While nearly a third of revenues is generated by the Industrial segment, this segment also has the highest growth rate, with a three-year compounded annual growth rate, or CAGR, of 13%. The remaining segments average out at roughly $5 billion in annual sales each, with CAGRs that range from 6% to 9%. These segments are small enough to be manageable, with ample room to grow. Moreover, their relatively small footprint can be a virtue as the company continues to maintain the consistent returns it is known for.
For an illustrative counter example, we need look no further than GE: At its comparatively unwieldy size, it is less able to react quickly to changing demand within business segments. GE's first quarter of 2013 was significantly affected by a decrease in its power and water segment revenues. Due to lower thermal and wind sales within this segment, revenue decreased from $6.5 billion to $4.8 billion, a 26% decrease year over year. Bear in mind that this segment's revenues in a single quarter are roughly equal to what one of 3M's segments sells in a year. At GE's scale, it can be difficult to stop the momentum of a single division if it experiences significant weakness. The power and water segment declined dragged down GE's entire results. Luckily for GE, it realized a gain from the sale of its remaining NBC stake to Comcast, effectively rescuing the business quarter. 3M has a long way to go before it reaches GE's proportions, and in the meantime it will continue to be a more agile company.
3M is hungry
3M is committing between $1 billion and $2 billion per year for mergers and acquisitions in order to augment organic revenue at the company. At that dollar amount, 3M will likely engage in prudent, small deals, mostly cash, with mergers that can quickly accrete to its bottom line. The company historically has been quite efficient in utilizing its capital to acquire smaller companies. On the company's first quarter 2013 conference call, CFO David Meline cited three deals in three different segments that added 1.7% to 3M's sales growth in the quarter: Cerdayne (industrial), CodeRyte (health care) and FS Tech (safety and graphics). This boost in sales revenue from acquisitions was almost as great as organic growth of 2.1% during the quarter. CEO Inge Thulin recently stated that future acquisitions would occur in all five of the company's segments.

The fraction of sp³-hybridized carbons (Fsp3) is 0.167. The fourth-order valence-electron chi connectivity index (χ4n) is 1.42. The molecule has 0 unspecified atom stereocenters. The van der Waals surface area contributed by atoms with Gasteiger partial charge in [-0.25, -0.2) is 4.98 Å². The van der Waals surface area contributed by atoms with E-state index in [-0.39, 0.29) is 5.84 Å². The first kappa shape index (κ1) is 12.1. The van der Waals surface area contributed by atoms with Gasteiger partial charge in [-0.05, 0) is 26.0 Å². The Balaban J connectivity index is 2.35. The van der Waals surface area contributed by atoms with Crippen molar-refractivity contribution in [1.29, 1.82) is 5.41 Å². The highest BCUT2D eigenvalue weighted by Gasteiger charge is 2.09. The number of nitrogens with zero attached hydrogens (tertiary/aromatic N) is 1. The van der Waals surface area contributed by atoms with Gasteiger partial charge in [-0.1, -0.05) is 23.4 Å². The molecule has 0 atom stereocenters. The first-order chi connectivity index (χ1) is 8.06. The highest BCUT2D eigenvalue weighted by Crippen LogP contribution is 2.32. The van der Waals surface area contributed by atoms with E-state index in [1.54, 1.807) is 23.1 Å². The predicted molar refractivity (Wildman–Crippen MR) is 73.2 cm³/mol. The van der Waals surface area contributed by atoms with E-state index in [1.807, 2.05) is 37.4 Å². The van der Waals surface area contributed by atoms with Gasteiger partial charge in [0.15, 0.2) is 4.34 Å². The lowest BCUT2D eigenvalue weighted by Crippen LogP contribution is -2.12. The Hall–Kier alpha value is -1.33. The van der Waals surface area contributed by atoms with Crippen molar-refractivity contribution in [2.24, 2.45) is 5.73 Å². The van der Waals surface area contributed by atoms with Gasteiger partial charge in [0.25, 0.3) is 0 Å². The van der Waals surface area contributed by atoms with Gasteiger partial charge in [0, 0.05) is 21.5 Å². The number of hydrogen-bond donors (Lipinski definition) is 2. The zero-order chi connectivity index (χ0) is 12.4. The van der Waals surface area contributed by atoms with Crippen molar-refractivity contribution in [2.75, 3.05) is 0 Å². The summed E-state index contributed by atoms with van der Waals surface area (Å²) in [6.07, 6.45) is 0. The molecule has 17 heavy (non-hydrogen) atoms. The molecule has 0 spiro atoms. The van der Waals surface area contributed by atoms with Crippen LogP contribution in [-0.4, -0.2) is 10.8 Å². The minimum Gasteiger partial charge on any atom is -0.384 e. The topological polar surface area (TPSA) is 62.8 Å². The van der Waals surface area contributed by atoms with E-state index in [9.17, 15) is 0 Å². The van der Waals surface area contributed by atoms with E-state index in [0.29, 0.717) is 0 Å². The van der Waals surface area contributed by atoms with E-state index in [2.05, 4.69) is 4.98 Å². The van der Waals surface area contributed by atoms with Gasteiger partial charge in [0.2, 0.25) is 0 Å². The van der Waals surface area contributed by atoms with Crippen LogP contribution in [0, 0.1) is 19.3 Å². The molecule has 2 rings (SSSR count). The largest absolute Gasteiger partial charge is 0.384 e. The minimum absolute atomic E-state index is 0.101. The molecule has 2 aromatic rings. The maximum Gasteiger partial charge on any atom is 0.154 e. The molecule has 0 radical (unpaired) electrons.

Research and development is another area of appetite for 3M. Comparing 3M to the peers discussed above, we can see that it leads its much bigger colleagues in R&D spending:
|Company||2012 Revenue||R&D Expenditure||R&D % of Sales|
|GE, excluding GE Capital||$102,712||$4,520||4.4%|
What to do with this upstart
3M stock has marched steadily upward in the first half of 2013, gaining 17.7%, which exceeds the performance of the S&P 500 index by more than five percentage points. Depending on your investing horizon, it may be prudent to wait for a pullback before taking a position. But even at current pricing, it's hard not to like this young, small, diversified, and hungry company: a steady portfolio choice that becomes more growth and future oriented with each passing business quarter.